Aging Well in the Upstate
Helpful tips for family caregivers
Support for you, and for your aging relative.
Cooking for caregivers
Even those of us who enjoy cooking have days when it seems like just another chore. And when you are juggling the needs of an ill relative, it can be an even greater challenge to maintain enthusiasm.
Cooking for Caregiving recognizes that caregiving is love and that food is how we often show our love. The goal of this nonprofit organization is to present options that mean less cooking hassle for you as a family caregiver and healthier meals for your relative.
Bookmark their page. On any given day, you might find information about:
- Healthy cooking. Recipes for nutrient-rich foods. And tips on how to cook to retain nutritional value.
- Simplified meal planning. Guidelines for good basics to keep on hand. And which convenience foods really deserve a “thumbs up” for delivering food value.
- Curbing weight. Good snack foods and tips on portion sizes if your loved one needs to lose some weight.
- Supporting appetite. “Comfort foods” for an ill person. Recipes that help sneak calories and nutrients into a finicky eater.
- Make-ahead meals. Meals that freeze well. Slow-cooker recipes. Recipes to prepare ahead, cook later.
- Alternatives to home cooking. Meal delivery services. “Make-and-take” facilities, where you pick up meals you can warm up later.
- Special diets. For all kinds of diseases. Cancer. High blood pressure. Diabetes. Kidney disease. Recipes that eliminate the guesswork for you. And recipes that stick to the doctor’s orders.
- Nutrition and age. Research and tips on topics such as diet and arthritis. Diet and Alzheimer’s. Changes in metabolism with age.
Cooking for Caregiving is designed to support you in preparing tasty, nutrient-rich meals for your relative, without running yourself into the ground. As an extra, if you have a question and you have a Facebook profile, join the conversation. That’s what Facebook is all about!
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Preparing for the hospital
If your relative is headed for a planned hospitalization, there’s a lot you can do to help make sure all goes well.
The first step is to identify someone who can spend a lot of time at his or her bedside. Someone who won’t hesitate to play the role of “advocate.” Following are additional tips.
- Talk with the doctor about the care plan. Ask for specific preadmission instructions.
- Get a preadmission packet from the hospital. Review consent and agreement-to-pay documents.
- Contact the health insurance company to check on hospital coverage. If necessary, ask the hospital about payment assistance plans.
- Create a personal identification kit with insurance and emergency information. Include a current list of allergies and medications, and a completed advance health care directive.
- Pack a personal care bag with toothbrush, comb, eyeglasses, etc. Add comfort items, such as a robe, slippers, pillow, and books. Bring a cell phone if allowed.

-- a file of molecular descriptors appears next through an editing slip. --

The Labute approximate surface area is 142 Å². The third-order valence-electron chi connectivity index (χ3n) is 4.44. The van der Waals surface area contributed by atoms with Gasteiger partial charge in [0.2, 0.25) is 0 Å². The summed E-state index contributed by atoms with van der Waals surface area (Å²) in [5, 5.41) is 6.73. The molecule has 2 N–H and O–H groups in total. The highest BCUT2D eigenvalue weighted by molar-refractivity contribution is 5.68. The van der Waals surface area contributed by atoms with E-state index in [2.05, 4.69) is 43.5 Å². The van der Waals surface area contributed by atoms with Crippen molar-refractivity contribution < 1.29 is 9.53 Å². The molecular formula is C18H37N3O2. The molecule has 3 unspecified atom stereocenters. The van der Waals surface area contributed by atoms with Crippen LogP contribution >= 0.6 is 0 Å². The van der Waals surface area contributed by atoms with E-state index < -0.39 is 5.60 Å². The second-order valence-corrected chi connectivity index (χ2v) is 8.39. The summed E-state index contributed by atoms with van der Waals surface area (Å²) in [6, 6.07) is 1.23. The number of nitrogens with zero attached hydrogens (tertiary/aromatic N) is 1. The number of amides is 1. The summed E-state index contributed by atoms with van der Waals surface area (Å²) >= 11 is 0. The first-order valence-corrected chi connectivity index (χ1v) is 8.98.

- Do not bring medications, personal valuables, or electric devices.
Address special needs
- Alert nursing staff if your relative has memory loss or dementia. Advise them how best to address behaviors that may arise because of fear or confusion.
- Ask about hospital policies before hiring any private support for your relative with special needs.
- Check with hospital staff about dietary restrictions before bringing your relative special foods.
Ensure good care
- Contact nursing staff at the end of each shift. Ask what’s been ordered for the next shift. The doctor in charge is the “hospitalist.”
- Prevent errors. Make sure your relative’s identification is checked before each medication or treatment.
- Jot down questions as they arise so you will have them handy when the doctor stops by. Write down the answers.
- Speak up about concerns. If they are not addressed, talk to the hospital’s “patient representative.”
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The value of nostalgia
Nostalgia has historically gotten a bad rap, viewed as a precursor to feelings of sadness and longing. Emotional downers.
Today we know that’s a faulty assumption. Research shows that nostalgia typically brightens mood. This is because nostalgia helps us in many ways:
- Focus on the positive in our past. People, events, places. We remember good times with maybe a laugh or a chuckle.
- Gain a fuller perspective on the meaning of our life. Recalling past activities and roles increases our life satisfaction and boosts self-esteem.
- Remember ourselves in connection with others. Even if we’re alone at the moment, we affirm our close ties with others.
- See ourselves as beloved and belonging. Remembering our importance to others can help ease anxieties about life and end-of-life.
The consequence of nostalgia is more positive thinking. Even when memories are tinged with bittersweet, research shows that nostalgia has a “redemptive” value. When we’re recalling an event that has some sad or disappointing aspects, we end up focusing on the positive. It’s a natural process of sifting through life stories and saving the good stuff.
Plus, those positive feelings generated by nostalgia help combat loneliness. That makes nostalgia a good coping mechanism. By the elder years, many peers have moved or died. And age and illness put real limits on a person’s ability to meet new people and forge new friendships. By reminiscing when we’re feeling lonely, we change our perception of our self. We rekindle our sense of belonging and regain a sense of social support. And that’s enough to change our mood.
So next time mom launches into another story from her past, remind yourself that she’s using a valuable coping skill.
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